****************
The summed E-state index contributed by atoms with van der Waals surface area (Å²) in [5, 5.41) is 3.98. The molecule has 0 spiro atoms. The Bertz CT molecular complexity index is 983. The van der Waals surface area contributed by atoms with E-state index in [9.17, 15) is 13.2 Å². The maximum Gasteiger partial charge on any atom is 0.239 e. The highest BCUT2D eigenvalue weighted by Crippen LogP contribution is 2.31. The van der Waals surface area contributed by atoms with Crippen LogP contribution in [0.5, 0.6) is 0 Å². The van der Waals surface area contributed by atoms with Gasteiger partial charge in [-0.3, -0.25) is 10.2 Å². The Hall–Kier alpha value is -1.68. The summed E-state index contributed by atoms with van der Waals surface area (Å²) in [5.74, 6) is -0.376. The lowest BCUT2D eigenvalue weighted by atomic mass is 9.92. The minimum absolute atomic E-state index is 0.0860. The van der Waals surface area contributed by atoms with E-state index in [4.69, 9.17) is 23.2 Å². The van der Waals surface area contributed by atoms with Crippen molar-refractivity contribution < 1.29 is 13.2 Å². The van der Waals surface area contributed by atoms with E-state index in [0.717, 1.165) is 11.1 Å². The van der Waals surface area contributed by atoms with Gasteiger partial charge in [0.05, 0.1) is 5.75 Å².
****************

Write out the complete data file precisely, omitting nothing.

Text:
The summed E-state index contributed by atoms with van der Waals surface area (Å²) in [5, 5.41) is 3.98. The molecule has 0 spiro atoms. The Bertz CT molecular complexity index is 983. The van der Waals surface area contributed by atoms with E-state index in [9.17, 15) is 13.2 Å². The maximum Gasteiger partial charge on any atom is 0.239 e. The highest BCUT2D eigenvalue weighted by Crippen LogP contribution is 2.31. The van der Waals surface area contributed by atoms with Crippen LogP contribution in [0.5, 0.6) is 0 Å². The van der Waals surface area contributed by atoms with Gasteiger partial charge in [-0.3, -0.25) is 10.2 Å². The Hall–Kier alpha value is -1.68. The summed E-state index contributed by atoms with van der Waals surface area (Å²) in [5.74, 6) is -0.376. The lowest BCUT2D eigenvalue weighted by atomic mass is 9.92. The minimum absolute atomic E-state index is 0.0860. The van der Waals surface area contributed by atoms with E-state index in [4.69, 9.17) is 23.2 Å². The van der Waals surface area contributed by atoms with Crippen molar-refractivity contribution < 1.29 is 13.2 Å². The van der Waals surface area contributed by atoms with E-state index in [0.717, 1.165) is 11.1 Å². The van der Waals surface area contributed by atoms with Gasteiger partial charge in [0.05, 0.1) is 5.75 Å².